Statement by Mr. Martin Palous, Permanent Representative of the Czech Republic to the UN on the Security Council Reform
30.05.2007 / 17:29
Mr. Chairman, congratulations for your election to assume the challenging role of facilitator in this important debate. Let me assure you and other facilitators of full support of the Czech delegation in your endeavors to generate a new impuls for our disussions of the reform of the Security Council with the aim to adjust this key UN body in the area of peace and security to new geopolitical realities.
Mr. Martin Palous
Permanent Representative of the Czech Republic to the UN
AT THE INFORMAL OPEN-ENDED CONSULTATIONS MEETINGS ON THE SECURITY COUNCIL REFORM
(Categories of membership)
Excellencies, Distinguished Colleagues,
Mr. Chairman, congratulations for your election to assume the challenging role of facilitator in this important debate. Let me assure you and other facilitators of full support of the Czech delegation in your endeavors to generate a new impulse for our discussions of the reform of the Security Council with the aim to adjust this key UN body in the area of peace and security to new geopolitical realities. These discussions have been taken place for more than ten years, so far without much success, and, indeed, we are all experiencing, to repeat the words of our German colleague, "reform fatigue." Given changes in the world - it may be hard to believe, but the Cold War ended almost 18 years ago - we need to achieve a meaningful change in the Security Council as well. The Czech Republic is convinced that some action in that direction should be taken without further delay, i.e. within the 61st General Assembly. We welcome the decision of the President of the GA to appoint five facilitators to discuss the possible new ideas in the five categories. We believe that this process is the right one and can bring us to a new level that would be beneficial for our further discussions on the matter. Nonetheless, we are well aware, as it has been pointed out by many delegations: All five elements in our discussions are interrelated. The old scholastic wisdom distinguere sed non separare, distinguish, but not separate, applies here. When participating in these debates we all need to adopt a kind of holistic approach. With that on mind I would like to make just three points.
The Czech Republic is a reform-minded country, and has no vested interest in the reform, except for a better functioning of the whole United Nations. We have co-sponsored the model submitted by G4 countries and we have repeatedly expressed our support for this proposal under many occasions. But we are far from being stubborn or dogmatic. On the contrary, we are flexible and ready to listen carefully to others who promote and subscribe to alternative approaches, to do everything possible to accommodate their arguments and concerns.
What we all need to distinguish above all is the final result to be achieved and the process how to get there. My conviction is that right now, as the main goal of our current action, we should focus on the processual aspect of our task, that may need to consist of a series of steps, a series of interim solutions. We should ask ourselves whether there are some "confidence building measures" we can think of to enhance more cooperation between supporters of different proposals. We should not waste time just in empty speculations - for instance, about the positive or negative impact of extension of veto power to the potential new permanent members - but to try to find a way how to adopt more empirical approach: to learn by experience and to correct the likely imperfections of adopted interim solutions in its light. Our differential equation, if I am allowed to use the metaphor from high mathematics - with variables and parameters articulated and discussed now within our five clusters - may have no "analytical" solution, but it has, for sure, and it must have, a "numerical" one, consisting of steps of reasonable size and converging to the "right", i.e durable and consensual result.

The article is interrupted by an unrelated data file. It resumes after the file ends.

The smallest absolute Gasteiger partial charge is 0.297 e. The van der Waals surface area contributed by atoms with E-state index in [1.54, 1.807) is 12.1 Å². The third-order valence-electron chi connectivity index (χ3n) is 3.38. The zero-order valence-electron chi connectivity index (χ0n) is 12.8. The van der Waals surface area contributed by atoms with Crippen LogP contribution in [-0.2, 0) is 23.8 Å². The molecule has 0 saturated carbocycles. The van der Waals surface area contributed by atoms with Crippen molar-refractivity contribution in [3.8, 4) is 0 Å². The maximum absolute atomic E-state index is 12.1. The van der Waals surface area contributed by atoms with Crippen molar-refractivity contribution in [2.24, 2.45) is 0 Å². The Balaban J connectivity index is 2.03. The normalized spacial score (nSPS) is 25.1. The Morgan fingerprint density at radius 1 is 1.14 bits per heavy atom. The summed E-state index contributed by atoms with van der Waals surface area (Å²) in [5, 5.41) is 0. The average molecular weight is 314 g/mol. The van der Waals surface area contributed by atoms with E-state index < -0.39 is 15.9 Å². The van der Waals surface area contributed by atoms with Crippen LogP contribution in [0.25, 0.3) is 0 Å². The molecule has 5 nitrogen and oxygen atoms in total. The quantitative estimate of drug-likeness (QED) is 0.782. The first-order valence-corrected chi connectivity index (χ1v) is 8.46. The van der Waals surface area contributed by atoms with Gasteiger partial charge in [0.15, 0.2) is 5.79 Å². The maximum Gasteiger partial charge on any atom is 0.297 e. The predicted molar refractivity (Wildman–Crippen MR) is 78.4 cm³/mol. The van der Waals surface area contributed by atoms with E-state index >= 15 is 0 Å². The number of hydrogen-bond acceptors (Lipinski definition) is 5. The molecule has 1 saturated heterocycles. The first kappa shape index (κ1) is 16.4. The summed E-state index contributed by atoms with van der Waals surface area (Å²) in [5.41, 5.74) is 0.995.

As far as categories are concerned: the core for us remains the extension of the Council in both categories. We have been for years supporting aspirations of G4 - Germany, Japan, India and Brazil and a representative of Africa - for permanent seats and a reasonable enlargement - up to five, six new members in the category of non-permanent seats with equitable representation of all the regions. We believe that the extension by non-permanent members only would miss the basic point which is - A. work at a spirit of the UN Charter and not to allow discrimination, and B. to strive for the maximum efficiency and effectiveness which could be hardly achieved by having non-permanent added members only.
To conclude, Mr. Chairman, let me emphasize once more: It is clear that the composition of the Council must go hand by hand with the realities of the 21st century. It is without question that the actual state of affairs must be replaced with a new model that is more representative, more credible and enabling more democratic involvement of states. I want to express the hope, on behalf of my government, that it is doable, that we can make it. Thank you Mr. Mr. Chairman.